3. gave “undue or disproportionate weight” to the benefits and advantages of book-up system arising from historical and cultural norms of Anangu community and none to the primary judge’s findings that these practices contributed to or demonstrated the special disadvantage of Mr Kobelt’s customers.[15]

ASIC relied on the primary judge’s assessment that Mr Kobelt in withdrawing all the funds in his book-up customers’ accounts went beyond what was reasonably necessary for the protection of his legitimate interests. However, the Full Court found that the book-up credit suited Mr Kobelt’s Anangu customers for cultural practice and norm reasons rather than from a position of special disadvantage.[16] They also found that Mr Kobelt did not take advantage of the book-up credit system established and although it was “open to abuse”, he did not.[17]

The High Court

On ASIC’s appeal, the matter went before the High Court. In a 4:3 majority decision, the High Court dismissed ASIC’s appeal and found Mr Kobelt was not guilty of unconscionable conduct by operating a book-up credit system. The majority found that the book-up system was not exploiting the customers but rather it was a system akin to the people of the ATP Lands. Keane J identified that ‘unconscionable’ as identified in s 12CB of the ASIC Act relates to a level of exploitation and “victimisation of the vulnerable”.[18] Furthermore, Keane J regarded unconscionable conduct to be “calculated taking advantage of a weakness or vulnerability on the part of victims of the conduct in order to obtain for the stronger party a benefit not otherwise obtainable”.[19] Mr Kobelt did not satisfy either category of ‘unconscionable’ as he did not take advantage of the book-up credit system but rather, was fulfilling a demand and need for such a system.

The majority’s decision, in particular Gageler J’s judgment, identified the faults of ASIC’s pleaded case. Gageler J identified that ASIC may have won the appeal if they had pleaded the clear argument that Mr Kobelt’s book-up system fosters a “cycle of perpetual indebtedness”.[20] Furthermore, he identified that although they should have, ASIC did not plead that the credit charge for the purchase of motor vehicles was very expensive compared to the commercial lending rates for unsecured loans which the customers were subject to.[21] Gageler J identified that ASIC’s argument diluted the significance of unconscionable conduct fails in the application of that normative standard adequately to accommodate societal norms of acceptable commercial behaviour to the peculiar circumstances of the case”.[22]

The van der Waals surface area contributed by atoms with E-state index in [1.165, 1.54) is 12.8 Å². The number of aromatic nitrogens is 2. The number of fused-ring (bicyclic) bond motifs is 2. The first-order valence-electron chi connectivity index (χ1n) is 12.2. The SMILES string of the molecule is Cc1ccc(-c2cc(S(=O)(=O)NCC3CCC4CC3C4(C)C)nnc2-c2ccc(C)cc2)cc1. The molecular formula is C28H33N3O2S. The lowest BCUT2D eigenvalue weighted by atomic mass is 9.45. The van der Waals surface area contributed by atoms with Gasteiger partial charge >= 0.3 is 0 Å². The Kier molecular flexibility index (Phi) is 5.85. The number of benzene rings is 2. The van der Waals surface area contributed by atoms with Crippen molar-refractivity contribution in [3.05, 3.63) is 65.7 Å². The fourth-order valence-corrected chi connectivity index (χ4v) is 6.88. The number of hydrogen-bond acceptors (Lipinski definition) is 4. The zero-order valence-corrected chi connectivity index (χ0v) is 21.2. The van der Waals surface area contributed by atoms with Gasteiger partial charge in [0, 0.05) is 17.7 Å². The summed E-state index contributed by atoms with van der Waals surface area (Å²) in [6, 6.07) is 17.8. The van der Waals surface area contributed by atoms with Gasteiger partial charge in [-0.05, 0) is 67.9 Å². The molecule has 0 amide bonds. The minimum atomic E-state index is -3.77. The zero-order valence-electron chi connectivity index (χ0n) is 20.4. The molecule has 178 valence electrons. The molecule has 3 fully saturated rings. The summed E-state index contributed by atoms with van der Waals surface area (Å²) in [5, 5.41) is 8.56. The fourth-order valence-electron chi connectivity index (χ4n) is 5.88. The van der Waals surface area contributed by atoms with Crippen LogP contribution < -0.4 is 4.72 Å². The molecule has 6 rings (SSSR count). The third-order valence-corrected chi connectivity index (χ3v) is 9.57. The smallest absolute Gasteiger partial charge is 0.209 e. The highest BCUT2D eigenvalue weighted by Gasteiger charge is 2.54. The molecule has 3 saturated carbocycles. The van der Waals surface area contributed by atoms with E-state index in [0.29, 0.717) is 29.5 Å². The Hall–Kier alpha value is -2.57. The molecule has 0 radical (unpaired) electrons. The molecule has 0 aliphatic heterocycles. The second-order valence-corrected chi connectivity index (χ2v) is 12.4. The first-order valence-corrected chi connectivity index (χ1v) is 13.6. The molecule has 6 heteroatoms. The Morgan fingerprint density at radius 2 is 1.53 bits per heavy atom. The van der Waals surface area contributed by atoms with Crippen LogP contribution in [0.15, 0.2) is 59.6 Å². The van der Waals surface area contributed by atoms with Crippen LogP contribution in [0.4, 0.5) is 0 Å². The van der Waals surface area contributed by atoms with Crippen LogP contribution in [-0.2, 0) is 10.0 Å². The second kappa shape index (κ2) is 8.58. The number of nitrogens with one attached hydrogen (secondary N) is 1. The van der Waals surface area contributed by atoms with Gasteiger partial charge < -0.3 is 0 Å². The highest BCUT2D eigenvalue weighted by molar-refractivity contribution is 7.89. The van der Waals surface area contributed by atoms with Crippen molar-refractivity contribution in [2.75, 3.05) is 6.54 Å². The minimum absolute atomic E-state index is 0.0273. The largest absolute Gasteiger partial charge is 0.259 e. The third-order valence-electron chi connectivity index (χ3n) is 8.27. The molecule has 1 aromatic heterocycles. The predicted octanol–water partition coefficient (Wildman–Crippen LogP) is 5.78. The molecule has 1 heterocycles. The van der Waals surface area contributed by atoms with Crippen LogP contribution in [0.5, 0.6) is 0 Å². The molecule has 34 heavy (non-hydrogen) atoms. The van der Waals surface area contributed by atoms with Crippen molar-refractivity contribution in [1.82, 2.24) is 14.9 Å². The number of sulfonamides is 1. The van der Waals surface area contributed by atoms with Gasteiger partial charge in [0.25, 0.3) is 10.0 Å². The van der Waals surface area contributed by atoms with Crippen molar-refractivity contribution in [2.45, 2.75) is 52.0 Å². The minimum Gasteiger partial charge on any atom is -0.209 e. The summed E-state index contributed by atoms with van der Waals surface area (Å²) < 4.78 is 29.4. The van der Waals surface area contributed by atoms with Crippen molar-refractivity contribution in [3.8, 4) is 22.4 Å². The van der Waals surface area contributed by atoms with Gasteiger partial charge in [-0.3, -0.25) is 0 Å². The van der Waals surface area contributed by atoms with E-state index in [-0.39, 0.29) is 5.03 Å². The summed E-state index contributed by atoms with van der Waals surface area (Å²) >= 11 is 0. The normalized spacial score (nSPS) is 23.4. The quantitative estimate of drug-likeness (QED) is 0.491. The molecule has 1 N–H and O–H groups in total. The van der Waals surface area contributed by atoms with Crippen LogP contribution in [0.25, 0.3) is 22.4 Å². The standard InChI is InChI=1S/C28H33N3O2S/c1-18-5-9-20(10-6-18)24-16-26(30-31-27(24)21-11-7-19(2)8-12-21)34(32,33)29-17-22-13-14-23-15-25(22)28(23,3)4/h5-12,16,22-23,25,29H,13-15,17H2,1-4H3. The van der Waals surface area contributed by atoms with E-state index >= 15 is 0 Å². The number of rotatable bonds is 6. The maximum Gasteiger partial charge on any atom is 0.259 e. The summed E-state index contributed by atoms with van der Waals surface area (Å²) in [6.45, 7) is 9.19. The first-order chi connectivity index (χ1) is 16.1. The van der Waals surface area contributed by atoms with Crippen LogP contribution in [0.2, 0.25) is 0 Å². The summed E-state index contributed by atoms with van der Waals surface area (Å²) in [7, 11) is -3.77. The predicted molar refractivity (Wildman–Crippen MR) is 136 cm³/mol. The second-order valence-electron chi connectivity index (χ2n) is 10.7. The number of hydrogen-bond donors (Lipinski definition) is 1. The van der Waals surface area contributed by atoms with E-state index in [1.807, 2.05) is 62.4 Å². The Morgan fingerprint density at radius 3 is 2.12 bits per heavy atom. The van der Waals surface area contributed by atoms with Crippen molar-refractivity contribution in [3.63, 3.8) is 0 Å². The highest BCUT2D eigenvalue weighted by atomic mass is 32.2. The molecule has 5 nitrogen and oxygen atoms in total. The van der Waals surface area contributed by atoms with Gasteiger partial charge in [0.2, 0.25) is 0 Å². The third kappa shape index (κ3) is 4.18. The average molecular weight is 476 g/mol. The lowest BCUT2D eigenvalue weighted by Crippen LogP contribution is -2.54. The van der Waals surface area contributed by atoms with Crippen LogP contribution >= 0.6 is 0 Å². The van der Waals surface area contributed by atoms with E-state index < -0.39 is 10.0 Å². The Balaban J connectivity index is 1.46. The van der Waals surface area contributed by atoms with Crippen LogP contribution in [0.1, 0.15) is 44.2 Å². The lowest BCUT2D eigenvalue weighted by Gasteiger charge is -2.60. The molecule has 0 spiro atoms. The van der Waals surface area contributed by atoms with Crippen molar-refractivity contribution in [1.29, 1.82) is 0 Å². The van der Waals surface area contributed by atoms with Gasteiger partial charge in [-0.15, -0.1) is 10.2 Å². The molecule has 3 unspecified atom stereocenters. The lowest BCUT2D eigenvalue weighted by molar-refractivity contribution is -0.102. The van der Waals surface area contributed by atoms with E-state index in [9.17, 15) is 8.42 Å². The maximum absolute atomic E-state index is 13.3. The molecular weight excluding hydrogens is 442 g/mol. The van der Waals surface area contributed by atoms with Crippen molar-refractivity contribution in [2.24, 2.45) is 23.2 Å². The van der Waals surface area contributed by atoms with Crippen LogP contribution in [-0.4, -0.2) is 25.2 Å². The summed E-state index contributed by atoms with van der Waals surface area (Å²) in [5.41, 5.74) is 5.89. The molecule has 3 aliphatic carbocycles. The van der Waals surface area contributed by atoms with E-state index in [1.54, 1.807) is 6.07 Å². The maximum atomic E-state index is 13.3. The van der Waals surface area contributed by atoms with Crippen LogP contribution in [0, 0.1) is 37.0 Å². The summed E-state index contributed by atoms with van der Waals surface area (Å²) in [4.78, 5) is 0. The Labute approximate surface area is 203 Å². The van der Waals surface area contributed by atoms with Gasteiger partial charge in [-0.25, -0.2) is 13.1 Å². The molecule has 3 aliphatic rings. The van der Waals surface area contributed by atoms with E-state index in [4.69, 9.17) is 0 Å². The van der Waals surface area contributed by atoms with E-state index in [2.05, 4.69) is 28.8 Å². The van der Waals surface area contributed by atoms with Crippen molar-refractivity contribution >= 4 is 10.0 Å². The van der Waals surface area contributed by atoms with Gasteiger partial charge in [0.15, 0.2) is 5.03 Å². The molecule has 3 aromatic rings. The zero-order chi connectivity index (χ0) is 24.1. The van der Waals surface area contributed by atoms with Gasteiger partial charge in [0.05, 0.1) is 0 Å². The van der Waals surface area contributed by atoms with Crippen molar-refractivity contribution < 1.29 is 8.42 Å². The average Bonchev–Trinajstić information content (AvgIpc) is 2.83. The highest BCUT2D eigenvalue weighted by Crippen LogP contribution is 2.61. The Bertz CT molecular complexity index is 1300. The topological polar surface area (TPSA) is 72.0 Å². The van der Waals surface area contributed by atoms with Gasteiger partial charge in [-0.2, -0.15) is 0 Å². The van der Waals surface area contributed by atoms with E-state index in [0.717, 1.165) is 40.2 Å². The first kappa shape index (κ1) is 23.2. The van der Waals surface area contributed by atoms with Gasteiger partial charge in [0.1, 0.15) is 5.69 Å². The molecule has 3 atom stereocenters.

However, the minority found a different conclusion to the unconscionability question. Nettle and Gordon JJ firstly identified the difficult nature of unconscionability, as there is a tension between the customers choosing to enter into the book-up credit system and the benefits of such a transaction system for them, in contrast with the customers’ vulnerability and the conduct of Mr Kobelt.[23] Edelman J however found that the book-up credit system was “Hobson’s choice” to the customers likening it to a ‘take it or leave it’ system.[24] Furthermore, Edelman J identified that “impoverished and often illiterate and innumerate Aboriginal customers” do not voluntarily enter into the book-up system as suggested by the majority but are rather, given the “choice” to utilise the system and have credit or have none at all.[25]

Evidently, this seminal case identifies that a book-up credit system is not prima facie unconscionable, but can be considered as a required and desired system of credit. However, the narrow majority that came to this decision is demonstrative of the divided approach to and opinion of statutory unconscionability in the current legal landscape and poses a question as to how it may be interpreted in future cases.

 

[1] Australian Securities and Investments Commission v Kobelt [2019] HCA 18 [4] (‘ASIC v Kobelt’).

[2] Ibid [1]-[2].

[3] Ibid.

[4] Ibid [4].

[5] Ibid [7].

[6] Ibid [9].

[7] Ibid [9].

[8] Australian Securities and Investments Commission v Kobelt [2017] FCA 387 [5].

[9] Ibid [22].

[10] Above n 1, [76].

[11] Ibid [114].

[12] Kobelt v Australian Securities and Investments Commission [2018] FCAFC 18 (15 February 2018) [266].

[13] Ibid [353].

[14] Ibid [302]-[304].

[15] Above n 1, [55].

[16] Ibid [77].

[17] Ibid [79]. 

[18] Ibid [118].

[19] Ibid [121].

[20] Ibid [103].

[21] Ibid [99].

[22] Ibid [107].

[23] Ibid [156].

[24] Ibid [266].

[25] Ibid.